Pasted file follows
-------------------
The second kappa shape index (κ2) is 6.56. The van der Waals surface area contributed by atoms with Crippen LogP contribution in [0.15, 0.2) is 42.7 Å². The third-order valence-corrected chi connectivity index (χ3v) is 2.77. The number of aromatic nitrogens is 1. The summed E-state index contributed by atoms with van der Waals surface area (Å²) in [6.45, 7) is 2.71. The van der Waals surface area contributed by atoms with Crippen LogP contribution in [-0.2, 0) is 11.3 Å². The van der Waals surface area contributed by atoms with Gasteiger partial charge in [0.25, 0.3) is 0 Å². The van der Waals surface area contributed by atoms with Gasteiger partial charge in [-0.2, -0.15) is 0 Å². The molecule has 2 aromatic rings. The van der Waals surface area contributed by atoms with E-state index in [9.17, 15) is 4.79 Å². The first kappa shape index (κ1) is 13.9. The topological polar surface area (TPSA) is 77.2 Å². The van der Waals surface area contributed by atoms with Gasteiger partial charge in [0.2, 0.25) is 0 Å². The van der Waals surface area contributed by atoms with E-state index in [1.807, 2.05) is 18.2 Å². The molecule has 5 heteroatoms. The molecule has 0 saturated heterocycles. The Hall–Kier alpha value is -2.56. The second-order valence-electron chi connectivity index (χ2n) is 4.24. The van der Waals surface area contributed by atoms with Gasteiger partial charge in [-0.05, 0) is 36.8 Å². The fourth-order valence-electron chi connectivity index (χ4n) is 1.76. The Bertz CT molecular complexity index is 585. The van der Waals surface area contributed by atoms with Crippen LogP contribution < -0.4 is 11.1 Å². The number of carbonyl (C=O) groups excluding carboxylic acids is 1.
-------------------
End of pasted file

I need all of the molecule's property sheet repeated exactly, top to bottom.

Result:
The second kappa shape index (κ2) is 6.56. The van der Waals surface area contributed by atoms with Crippen LogP contribution in [0.15, 0.2) is 42.7 Å². The third-order valence-corrected chi connectivity index (χ3v) is 2.77. The number of aromatic nitrogens is 1. The summed E-state index contributed by atoms with van der Waals surface area (Å²) in [6.45, 7) is 2.71. The van der Waals surface area contributed by atoms with Crippen LogP contribution in [-0.2, 0) is 11.3 Å². The van der Waals surface area contributed by atoms with Gasteiger partial charge in [0.25, 0.3) is 0 Å². The van der Waals surface area contributed by atoms with Gasteiger partial charge in [-0.2, -0.15) is 0 Å². The molecule has 2 aromatic rings. The van der Waals surface area contributed by atoms with E-state index in [9.17, 15) is 4.79 Å². The first kappa shape index (κ1) is 13.9. The topological polar surface area (TPSA) is 77.2 Å². The van der Waals surface area contributed by atoms with Gasteiger partial charge in [0.2, 0.25) is 0 Å². The van der Waals surface area contributed by atoms with E-state index in [1.807, 2.05) is 18.2 Å². The molecule has 5 heteroatoms. The molecule has 0 saturated heterocycles. The Hall–Kier alpha value is -2.56. The second-order valence-electron chi connectivity index (χ2n) is 4.24. The van der Waals surface area contributed by atoms with Gasteiger partial charge in [-0.05, 0) is 36.8 Å². The fourth-order valence-electron chi connectivity index (χ4n) is 1.76. The Bertz CT molecular complexity index is 585. The van der Waals surface area contributed by atoms with Crippen LogP contribution < -0.4 is 11.1 Å². The number of carbonyl (C=O) groups excluding carboxylic acids is 1.